Some police departments have withheld disciplinary records on the grounds that their contents are "matters of opinion," which are exempt from disclosure under New Mexico Statute § 14-2-1(A)(3). The 1977 case Newsome v. Alarid interpreted that exemption to include "documents concerning infractions and disciplinary action," but the 2010 case Cox v. New Mexico Dep’t of Public Safety and the Attorney General's 2015 Public Records Compliance Guide hold that records of citizen complaints against police officers are public and non-exempt.
Police disciplinary records are confidential under New York Civil Rights Law § 50-a, which specifically exempts police, firefighter, and corrections officer personnel records from disclosure. Many other public employee personnel records are public.
County and city police disciplinary records are largely confidential under North Carolina General Statutes § 153A-98 and § 160A-168, respectively. The date of any suspension or demotion is public, but not the reason for the disciplinary action. If an officer is dismissed, the reason for the dismissal is public.
Police disciplinary records are public under North Dakota Century Code § 44-04-18.
Police disciplinary records are public under Ohio Code § 149.43.
Under Oklahoma Open Records Act § 51-24A.7, police personnel records may be kept confidential unless they are records of "final disciplinary action" resulting in loss of pay, suspension, demotion, or termination.
Police disciplinary records and other records concerning "personnel discipline actions" are generally exempt from disclosure under Oregon Revised Statute § 192.501(12).
Police disciplinary records are generally exempt from disclosure under Section 67.708(b) of Pennsylvania's Right-to-Know Law. If an officer is demoted or discharged, the reason for the action is exempt but the fact that the officer was demoted or discharged is public.
Under Rhode Island General Law § 38-2-2(4)(A)(I)(b), individual police disciplinary records are confidential. Aggregate information on complaints and misconduct in police departments is available with personally identifying information redacted.
Police disciplinary records may be withheld under South Carolina Code § 30-4-40, which exempts "unreasonable invasion[s] of personal privacy" from disclosure, but in 2004 the Court of Appeals ruled in Burton v. York Sheriff's Department that there was "a large and vital public interest" in police conduct that outweighed the privacy interests of the officers.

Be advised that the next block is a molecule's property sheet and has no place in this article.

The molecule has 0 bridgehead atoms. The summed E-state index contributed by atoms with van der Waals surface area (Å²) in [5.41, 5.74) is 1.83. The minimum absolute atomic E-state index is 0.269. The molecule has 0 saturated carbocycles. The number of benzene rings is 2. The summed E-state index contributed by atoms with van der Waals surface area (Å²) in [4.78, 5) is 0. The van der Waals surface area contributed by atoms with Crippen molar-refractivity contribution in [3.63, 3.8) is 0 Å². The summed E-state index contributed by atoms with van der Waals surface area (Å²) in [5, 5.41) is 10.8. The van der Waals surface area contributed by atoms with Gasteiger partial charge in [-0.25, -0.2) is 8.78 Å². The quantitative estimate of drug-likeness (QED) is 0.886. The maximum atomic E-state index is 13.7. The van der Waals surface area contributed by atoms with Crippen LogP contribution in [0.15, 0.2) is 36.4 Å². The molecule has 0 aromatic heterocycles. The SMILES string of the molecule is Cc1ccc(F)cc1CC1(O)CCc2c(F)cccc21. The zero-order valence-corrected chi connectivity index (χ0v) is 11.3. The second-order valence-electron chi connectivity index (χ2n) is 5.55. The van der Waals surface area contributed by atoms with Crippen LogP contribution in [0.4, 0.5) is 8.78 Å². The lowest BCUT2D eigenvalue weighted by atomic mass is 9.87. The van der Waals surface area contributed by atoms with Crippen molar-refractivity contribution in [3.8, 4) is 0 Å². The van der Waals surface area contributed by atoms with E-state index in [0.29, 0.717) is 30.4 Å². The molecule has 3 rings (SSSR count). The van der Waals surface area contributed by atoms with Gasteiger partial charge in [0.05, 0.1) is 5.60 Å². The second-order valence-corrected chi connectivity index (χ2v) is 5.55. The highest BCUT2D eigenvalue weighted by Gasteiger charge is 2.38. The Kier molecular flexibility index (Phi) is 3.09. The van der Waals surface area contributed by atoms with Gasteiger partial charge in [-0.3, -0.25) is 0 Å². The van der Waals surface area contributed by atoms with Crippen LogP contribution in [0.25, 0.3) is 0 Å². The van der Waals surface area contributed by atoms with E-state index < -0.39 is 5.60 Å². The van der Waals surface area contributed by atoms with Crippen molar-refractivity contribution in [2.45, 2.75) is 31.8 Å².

Police disciplinary records are confidential personnel records under South Dakota Codified Law § 1-27-1.5(7).
Police disciplinary records are not specifically exempt under Tennessee public records law, but local departments may still withhold such records by claiming they're pertinent to an active or recently-concluded criminal case.
Texas Government Code § 552 generally renders police disciplinary records public. However, many cities in Texas are also covered by Local Government Code § 143, which requires police departments to maintain civil service personnel files on each police officer. Those civil service files are available for public inspection and contain records of disciplinary actions, but only if the officer received at least a suspension or loss of pay. If the only discipline was a "written reprimand," the records are instead placed in a confidential internal file.
Local police departments may withhold disciplinary records under 1 V.S.A. § 317(c)(7), but in 2013 the Vermont Supreme Court ruled in Rutland Herald v. City of Rutland that the public interest in disclosure outweighed the officers' privacy interest in that case. Internal investigations of Vermont state troopers are conducted by the State Police Advisory Commission and confidential under 20 V.S.A. § 1923.
Police disciplinary records are exempt from disclosure under Section 2.2-3705.1 of the Virginia Freedom of Information Act.
Police disciplinary records are typically available under Washington's Public Records Act. The personal privacy exemption is narrowly defined, applying only to records that are "not of legitimate concern to the public" and the release of which would be "highly offensive."
West Virginia Code § 29B exempts records from disclosure if their release would constitute an "an unreasonable invasion of privacy." Police departments have frequently used this exemption to withhold disciplinary records, but in 2013 the West Virginia Supreme Court of Appeals ruled in Charleston Gazette v. Smithers that on-the-job police conduct does not fall under the invasion of privacy exemption.
Under Wisconsin Statute § 19.36(10)(b), police disciplinary records are public unless they pertain to an active investigation.
Police disciplinary records are confidential under Wyoming Statute § 16-4-203(d).